Greens new policy focuses on clean drinking water

Jacqui Stanford/NZN,
Publish Date
Sunday, 9 July 2017, 2:32PM
The Green Party is promising to clean up drinking water so it doesn't make people sick. (Stockxchng)
The Green Party is promising to clean up drinking water so it doesn't make people sick. (Stockxchng)

The Green Party is zeroing in on clean drinking water as a key election issue at its campaign launch in Nelson this afternoon.

The party is promising to clean up drinking water so it doesn't make people sick and protect sources of drinking water through regulatory changes.

It would also help smaller communities and marae get clean water by reinstating a Drinking Water Subsidy scheme.

Green Party co-leader James Shaw said they are also planning to crack down on water bottling companies and exporters.

"Water bottlers and exporters are currently making millions from a resource that they get for free," he said.

"We will put an immediate charge of ten cents a litre that is taken by bottling and exporting companies."

James Shaw said the party would also develop a fair way to charge all commercial water users.

He said this is something that the National Government has avoided responsibility for for the entire time its been in government.

It was standing room only at the launch at Nelson's Trafalgar Centre today, with more than 700 people packed in to the venue.

Not prepared to prop up National

Earlier, co-leader Metiria Turei told TVNZ's Q&A programme the Greens were not prepared to prop up a National Party-led government.

"We will work with Labour, and we can work with New Zealand First if we have to for a progressive government."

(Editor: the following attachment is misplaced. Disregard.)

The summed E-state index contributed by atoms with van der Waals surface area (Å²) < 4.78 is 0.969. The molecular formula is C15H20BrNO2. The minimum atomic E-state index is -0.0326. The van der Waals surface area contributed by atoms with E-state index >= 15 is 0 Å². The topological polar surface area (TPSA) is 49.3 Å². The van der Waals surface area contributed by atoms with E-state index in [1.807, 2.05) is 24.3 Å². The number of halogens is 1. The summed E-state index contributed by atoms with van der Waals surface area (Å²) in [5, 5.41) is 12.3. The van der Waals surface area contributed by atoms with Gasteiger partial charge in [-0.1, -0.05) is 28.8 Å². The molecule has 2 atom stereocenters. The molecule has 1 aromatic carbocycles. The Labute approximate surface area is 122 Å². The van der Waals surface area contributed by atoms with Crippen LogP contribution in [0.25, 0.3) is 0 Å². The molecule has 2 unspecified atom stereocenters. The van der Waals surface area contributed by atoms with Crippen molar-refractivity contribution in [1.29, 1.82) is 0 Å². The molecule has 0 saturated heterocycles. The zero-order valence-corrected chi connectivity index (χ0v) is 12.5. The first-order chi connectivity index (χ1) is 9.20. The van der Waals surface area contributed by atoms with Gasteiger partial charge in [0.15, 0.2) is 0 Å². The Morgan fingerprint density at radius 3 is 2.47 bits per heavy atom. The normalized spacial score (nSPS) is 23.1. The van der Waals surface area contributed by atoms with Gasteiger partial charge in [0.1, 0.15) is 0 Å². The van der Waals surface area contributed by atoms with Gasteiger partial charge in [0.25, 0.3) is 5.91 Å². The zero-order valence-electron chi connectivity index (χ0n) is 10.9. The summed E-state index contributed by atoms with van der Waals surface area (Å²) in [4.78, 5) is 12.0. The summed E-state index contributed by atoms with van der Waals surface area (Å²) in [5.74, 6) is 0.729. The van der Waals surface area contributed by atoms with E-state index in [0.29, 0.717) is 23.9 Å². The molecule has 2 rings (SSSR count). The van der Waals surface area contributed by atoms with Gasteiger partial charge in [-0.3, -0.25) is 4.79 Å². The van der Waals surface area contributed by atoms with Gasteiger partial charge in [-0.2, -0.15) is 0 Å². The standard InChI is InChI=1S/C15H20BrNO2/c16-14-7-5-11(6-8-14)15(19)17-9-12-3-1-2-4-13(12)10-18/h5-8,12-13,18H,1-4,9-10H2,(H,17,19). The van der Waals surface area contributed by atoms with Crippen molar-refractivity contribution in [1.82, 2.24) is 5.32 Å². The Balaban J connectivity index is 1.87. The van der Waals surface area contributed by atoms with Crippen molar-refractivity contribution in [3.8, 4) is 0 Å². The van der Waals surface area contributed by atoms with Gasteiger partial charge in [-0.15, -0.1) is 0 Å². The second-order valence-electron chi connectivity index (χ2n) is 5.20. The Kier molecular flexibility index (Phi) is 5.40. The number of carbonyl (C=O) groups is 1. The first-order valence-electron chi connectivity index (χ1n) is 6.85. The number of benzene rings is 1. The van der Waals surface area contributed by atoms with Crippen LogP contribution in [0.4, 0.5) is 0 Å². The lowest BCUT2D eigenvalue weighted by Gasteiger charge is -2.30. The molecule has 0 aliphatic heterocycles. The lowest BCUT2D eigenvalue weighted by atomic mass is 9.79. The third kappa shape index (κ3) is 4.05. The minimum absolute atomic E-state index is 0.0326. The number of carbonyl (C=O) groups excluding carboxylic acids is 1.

She said NZ First leader Winston Peters was "on a roll at the moment", and the Greens may have to work with him.

"And my plea, I guess, to the New Zealand public is don't make that necessary."

The party needed to broaden its reach, she said.

"We've been in parliament 20 years. We are different now than when we started. We have different people. We have a different look," she said.

She said the Greens were hoping for more than the 11 per cent of the vote they got at the last election.

"I would very much like to see Matt Lawrey, who is 21 on our list, in parliament, preferably for having won Nelson."

Mr Lawrey, a Nelson city councillor, is campaigning against National MP Nick Smith, who has been representing Nelson and previously Tasman for 27 years.

"But whatever we get in our vote, the most important thing to me is that we have the strongest possible vote," Ms Turei says.

A memorandum of understanding with Labour runs out on Election Day.

"The memorandum of understanding was about showing the voters that Labour and the Greens could work together over this last year for the purpose of changing the government.

"And when we get to that point in September, then we will start the negotiations for a coalition agreement.

"But it's really important that people understand we are separate parties with separate priorities. And that is how we will campaign, but the goal is the same," she said.

READ MORE: Winston Peters hits back at Greens on racism remark

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